I’m usually very frugal with my money. I try to live a modest life and avoid purchasing extravagant things (though I’m a sucker for purchasing many cheap things at once – i.e. cd’s from resale shops). Once in a great while though, I binge. I binge hard. This time around it was on tickets, and I was fortunate enough to secure some Peter Bjorn and John tickets for their “All You Can Eat” tour at Lincoln Hall before they sold out.
Life was good. Life, actually, remains good, since the show was fantastic.
The opening band, The 1900s, was an excellent choice to open for PB&J. Coming into their set and not knowing who they were at all, I was definitely impressed. The 1900s knew exactly how to get to that place where their music was just right. On top of it all, they’re an interesting band to interact with on stage, asking the audience at one point to move back because it was odd that we were crowding them. Their style really complimented the headlining Peter Bjorn and John.
Lincoln Hall was wonderful. I feel like that is a bit of an understatement, but I can’t think of appropriate words to describe the sound quality. The night previous to this show, I found myself at the “Scream It Like You Mean It” tour at the Bottom Lounge. I know the genres of music are quite different, but I could hear everything so clearly at Lincoln Hall.
All the small nuances of tambourines and picks hitting the strings of guitars… all of it. It wasn’t a big muddy mess of voices and instruments, but instead a perfect platform for the more artful music that Lincoln Hall attracts. The venue has a large floor for the audience that is flanked by a bar, small tables, and an upstairs balcony for those who prefer a bit of distance between the performance and themselves. There is not one single factor that would stop me from returning.
They began with a few songs from their new album and moved onto playing songs from their entire career, dating back to their first album Peter Bjorn and John. I’m always so appreciative of that because, more than once, I’ve been let down when a band only covers one album of their work.
Being in a band has always been a little fantasy of mine; unfortunately, there are some major obstacles in my way. For instance, my 8th grade training in classical clarinet doesn’t necessarily translate over into the genre I would prefer to pursue. There are some musicians, though, that really reinforce the idea of being on stage, loving the music you write, and simply rocking out. Peter Morén is one of them.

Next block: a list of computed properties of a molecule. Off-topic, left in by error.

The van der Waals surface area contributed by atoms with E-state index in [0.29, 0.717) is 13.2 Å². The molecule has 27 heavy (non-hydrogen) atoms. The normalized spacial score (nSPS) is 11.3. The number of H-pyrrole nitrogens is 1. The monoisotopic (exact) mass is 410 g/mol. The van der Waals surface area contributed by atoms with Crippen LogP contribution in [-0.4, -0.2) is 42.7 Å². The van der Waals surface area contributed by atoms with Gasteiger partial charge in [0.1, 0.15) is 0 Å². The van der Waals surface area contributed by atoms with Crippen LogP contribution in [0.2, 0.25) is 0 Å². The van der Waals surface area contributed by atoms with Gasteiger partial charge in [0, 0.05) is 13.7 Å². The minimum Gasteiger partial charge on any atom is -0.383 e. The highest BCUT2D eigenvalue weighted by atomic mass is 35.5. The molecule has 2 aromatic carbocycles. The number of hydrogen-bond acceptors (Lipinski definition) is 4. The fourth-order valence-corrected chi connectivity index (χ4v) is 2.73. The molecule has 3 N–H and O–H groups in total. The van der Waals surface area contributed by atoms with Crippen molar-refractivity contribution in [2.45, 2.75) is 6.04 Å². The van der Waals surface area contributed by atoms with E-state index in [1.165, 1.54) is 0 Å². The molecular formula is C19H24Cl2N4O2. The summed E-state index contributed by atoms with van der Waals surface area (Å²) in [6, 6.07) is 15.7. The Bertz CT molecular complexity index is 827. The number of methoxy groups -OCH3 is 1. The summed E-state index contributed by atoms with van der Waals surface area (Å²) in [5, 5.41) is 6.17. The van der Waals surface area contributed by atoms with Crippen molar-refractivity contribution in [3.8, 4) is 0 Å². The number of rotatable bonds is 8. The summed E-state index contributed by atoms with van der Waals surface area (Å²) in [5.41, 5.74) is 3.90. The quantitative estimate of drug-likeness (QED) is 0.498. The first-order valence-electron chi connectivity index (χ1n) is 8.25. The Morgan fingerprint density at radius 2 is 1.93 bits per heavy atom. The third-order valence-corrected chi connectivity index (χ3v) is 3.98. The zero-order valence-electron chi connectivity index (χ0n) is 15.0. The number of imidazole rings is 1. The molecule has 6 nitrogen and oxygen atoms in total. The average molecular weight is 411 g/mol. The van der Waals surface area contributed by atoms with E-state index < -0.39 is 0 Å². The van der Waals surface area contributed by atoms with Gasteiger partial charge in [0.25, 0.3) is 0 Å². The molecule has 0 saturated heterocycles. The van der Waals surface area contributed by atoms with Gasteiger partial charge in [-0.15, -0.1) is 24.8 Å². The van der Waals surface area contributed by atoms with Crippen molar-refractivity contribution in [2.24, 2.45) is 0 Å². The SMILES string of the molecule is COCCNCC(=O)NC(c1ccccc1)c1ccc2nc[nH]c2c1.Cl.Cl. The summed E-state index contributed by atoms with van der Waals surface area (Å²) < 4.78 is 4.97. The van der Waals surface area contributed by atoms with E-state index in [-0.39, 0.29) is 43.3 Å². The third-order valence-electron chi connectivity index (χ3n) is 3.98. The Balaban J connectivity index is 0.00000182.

The energy he radiated was contagious and… fun. He orchestrated the necessary sing-a-long to “Dig A Little Deeper”, walked into the audience, struggled back up on stage, and danced so enthusiastically it began to just turn into excited shaking. To put it very simply, Peter Bjorn and John put on a fun show.
And the fun didn’t end there. They walked off stage, and the all too familiar wait began. The lights didn’t turn back on; no staff began to usher us out. Typical, but when the band came back on stage, they played at least a twenty minute encore. My heart fluttered. As the second song ended, I prepared to head towards the back, but then they just kept playing! They were definitely working off the energy from the audience, and luckily for us there was a lot of it.
As far as concerts go, a friend and I determined that there are some shows that are “T-Shirt Shows” and some shows that aren’t. Although I highly enjoyed their set and would absolutely buy tickets to see them again, I didn’t find it life changing enough to warrant a shirt purchase. I’m also far too unemployed and frugal (see first line). That in no way, however, is meant to devalue the awesome performance I experienced. The show was entertaining. The musicians were both talented and passionate. I am very fortunate that my moment of weakness with a credit card in hand resulted in such a pleasant show.
You can pick up Peter Bjorn and John’s latest album Gimme Some on vinyl, and check out the music video for the lead single “Second Chance” below. PB&J are back in Chicago tonight, playing Schuba’s for another sold out show.
Alyssa Welch is a designer and illustrator living in the Southwest suburbs of Chicago. When she is not drinking coffee, at a show, or streaming music from her disheveled garage-turned-studio, she can be found drawing pictures of the fun times she has drinking coffee, at a show, or streaming music from her disheveled garage-turned-studio.